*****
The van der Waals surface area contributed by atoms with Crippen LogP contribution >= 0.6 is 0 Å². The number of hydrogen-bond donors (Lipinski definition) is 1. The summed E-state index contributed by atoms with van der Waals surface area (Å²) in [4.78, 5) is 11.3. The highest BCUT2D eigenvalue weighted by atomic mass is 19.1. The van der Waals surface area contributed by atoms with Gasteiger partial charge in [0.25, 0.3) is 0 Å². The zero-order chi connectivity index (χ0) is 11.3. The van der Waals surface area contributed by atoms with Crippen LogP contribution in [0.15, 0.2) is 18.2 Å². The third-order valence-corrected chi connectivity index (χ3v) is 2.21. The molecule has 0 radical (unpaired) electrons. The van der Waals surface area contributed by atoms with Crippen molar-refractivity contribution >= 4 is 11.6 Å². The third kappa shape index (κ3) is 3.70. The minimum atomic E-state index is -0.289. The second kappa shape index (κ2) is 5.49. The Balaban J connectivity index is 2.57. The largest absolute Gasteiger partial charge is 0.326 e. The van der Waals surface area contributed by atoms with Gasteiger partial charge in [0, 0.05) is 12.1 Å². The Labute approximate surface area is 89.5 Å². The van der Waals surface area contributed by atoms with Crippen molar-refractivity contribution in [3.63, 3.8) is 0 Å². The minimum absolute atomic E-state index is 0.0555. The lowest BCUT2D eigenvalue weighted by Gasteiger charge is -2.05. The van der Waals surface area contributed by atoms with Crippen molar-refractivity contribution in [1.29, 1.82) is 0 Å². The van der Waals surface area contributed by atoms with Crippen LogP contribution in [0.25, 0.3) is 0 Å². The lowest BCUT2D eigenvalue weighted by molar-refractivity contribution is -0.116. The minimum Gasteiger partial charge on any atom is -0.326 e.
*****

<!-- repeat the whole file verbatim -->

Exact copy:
The van der Waals surface area contributed by atoms with Crippen LogP contribution >= 0.6 is 0 Å². The number of hydrogen-bond donors (Lipinski definition) is 1. The summed E-state index contributed by atoms with van der Waals surface area (Å²) in [4.78, 5) is 11.3. The highest BCUT2D eigenvalue weighted by atomic mass is 19.1. The van der Waals surface area contributed by atoms with Gasteiger partial charge in [0.25, 0.3) is 0 Å². The zero-order chi connectivity index (χ0) is 11.3. The van der Waals surface area contributed by atoms with Crippen LogP contribution in [0.15, 0.2) is 18.2 Å². The third-order valence-corrected chi connectivity index (χ3v) is 2.21. The molecule has 0 radical (unpaired) electrons. The van der Waals surface area contributed by atoms with Crippen molar-refractivity contribution >= 4 is 11.6 Å². The third kappa shape index (κ3) is 3.70. The minimum atomic E-state index is -0.289. The second kappa shape index (κ2) is 5.49. The Balaban J connectivity index is 2.57. The largest absolute Gasteiger partial charge is 0.326 e. The van der Waals surface area contributed by atoms with Gasteiger partial charge in [0, 0.05) is 12.1 Å². The Labute approximate surface area is 89.5 Å². The van der Waals surface area contributed by atoms with Crippen molar-refractivity contribution in [3.63, 3.8) is 0 Å². The minimum absolute atomic E-state index is 0.0555. The lowest BCUT2D eigenvalue weighted by Gasteiger charge is -2.05. The van der Waals surface area contributed by atoms with Crippen molar-refractivity contribution in [1.29, 1.82) is 0 Å². The van der Waals surface area contributed by atoms with Crippen LogP contribution in [0.25, 0.3) is 0 Å². The lowest BCUT2D eigenvalue weighted by molar-refractivity contribution is -0.116. The minimum Gasteiger partial charge on any atom is -0.326 e.